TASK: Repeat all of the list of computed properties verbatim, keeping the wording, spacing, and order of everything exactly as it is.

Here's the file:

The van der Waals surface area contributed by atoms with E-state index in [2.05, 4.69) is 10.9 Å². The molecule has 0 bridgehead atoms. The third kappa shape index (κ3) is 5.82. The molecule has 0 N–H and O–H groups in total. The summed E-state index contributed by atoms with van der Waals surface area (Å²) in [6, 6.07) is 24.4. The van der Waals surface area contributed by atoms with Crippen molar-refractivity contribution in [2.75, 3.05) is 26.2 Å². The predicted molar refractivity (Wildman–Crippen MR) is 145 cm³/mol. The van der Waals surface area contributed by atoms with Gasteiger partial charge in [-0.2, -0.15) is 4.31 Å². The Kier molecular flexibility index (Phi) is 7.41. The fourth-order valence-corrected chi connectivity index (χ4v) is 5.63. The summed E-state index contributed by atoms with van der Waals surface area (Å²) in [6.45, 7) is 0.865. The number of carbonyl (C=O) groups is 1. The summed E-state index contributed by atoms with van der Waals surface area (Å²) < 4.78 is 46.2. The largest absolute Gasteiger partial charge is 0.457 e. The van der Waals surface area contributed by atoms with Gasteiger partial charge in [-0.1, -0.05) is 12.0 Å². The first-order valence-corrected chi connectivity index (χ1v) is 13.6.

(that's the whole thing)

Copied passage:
The van der Waals surface area contributed by atoms with E-state index in [2.05, 4.69) is 10.9 Å². The molecule has 0 bridgehead atoms. The third kappa shape index (κ3) is 5.82. The molecule has 0 N–H and O–H groups in total. The summed E-state index contributed by atoms with van der Waals surface area (Å²) in [6, 6.07) is 24.4. The van der Waals surface area contributed by atoms with Crippen molar-refractivity contribution in [2.75, 3.05) is 26.2 Å². The predicted molar refractivity (Wildman–Crippen MR) is 145 cm³/mol. The van der Waals surface area contributed by atoms with Gasteiger partial charge in [-0.2, -0.15) is 4.31 Å². The Kier molecular flexibility index (Phi) is 7.41. The fourth-order valence-corrected chi connectivity index (χ4v) is 5.63. The summed E-state index contributed by atoms with van der Waals surface area (Å²) in [6.45, 7) is 0.865. The number of carbonyl (C=O) groups is 1. The summed E-state index contributed by atoms with van der Waals surface area (Å²) < 4.78 is 46.2. The largest absolute Gasteiger partial charge is 0.457 e. The van der Waals surface area contributed by atoms with Gasteiger partial charge in [-0.1, -0.05) is 12.0 Å². The first-order valence-corrected chi connectivity index (χ1v) is 13.6.